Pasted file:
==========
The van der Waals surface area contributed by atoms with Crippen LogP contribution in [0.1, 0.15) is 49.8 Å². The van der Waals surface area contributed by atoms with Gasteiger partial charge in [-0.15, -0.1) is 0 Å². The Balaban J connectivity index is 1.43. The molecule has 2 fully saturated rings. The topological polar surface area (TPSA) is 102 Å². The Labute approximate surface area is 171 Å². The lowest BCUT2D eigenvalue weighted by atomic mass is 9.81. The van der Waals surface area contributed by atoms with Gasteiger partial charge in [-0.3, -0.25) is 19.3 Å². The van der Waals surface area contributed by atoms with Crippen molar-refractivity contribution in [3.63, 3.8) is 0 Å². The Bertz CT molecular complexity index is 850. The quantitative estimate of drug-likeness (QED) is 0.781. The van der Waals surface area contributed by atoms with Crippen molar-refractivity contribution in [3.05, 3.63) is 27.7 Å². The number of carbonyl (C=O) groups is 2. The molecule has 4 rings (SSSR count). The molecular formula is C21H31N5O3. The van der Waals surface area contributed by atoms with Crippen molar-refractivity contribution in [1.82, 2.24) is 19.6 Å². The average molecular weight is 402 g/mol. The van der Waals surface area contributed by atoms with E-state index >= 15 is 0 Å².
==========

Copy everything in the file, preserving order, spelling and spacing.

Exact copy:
The van der Waals surface area contributed by atoms with Crippen LogP contribution in [0.1, 0.15) is 49.8 Å². The van der Waals surface area contributed by atoms with Gasteiger partial charge in [-0.15, -0.1) is 0 Å². The Balaban J connectivity index is 1.43. The molecule has 2 fully saturated rings. The topological polar surface area (TPSA) is 102 Å². The Labute approximate surface area is 171 Å². The lowest BCUT2D eigenvalue weighted by atomic mass is 9.81. The van der Waals surface area contributed by atoms with Gasteiger partial charge in [-0.3, -0.25) is 19.3 Å². The van der Waals surface area contributed by atoms with Crippen molar-refractivity contribution in [3.63, 3.8) is 0 Å². The Bertz CT molecular complexity index is 850. The quantitative estimate of drug-likeness (QED) is 0.781. The van der Waals surface area contributed by atoms with Crippen molar-refractivity contribution in [3.05, 3.63) is 27.7 Å². The number of carbonyl (C=O) groups is 2. The molecule has 4 rings (SSSR count). The molecular formula is C21H31N5O3. The van der Waals surface area contributed by atoms with Crippen molar-refractivity contribution in [1.82, 2.24) is 19.6 Å². The average molecular weight is 402 g/mol. The van der Waals surface area contributed by atoms with E-state index >= 15 is 0 Å².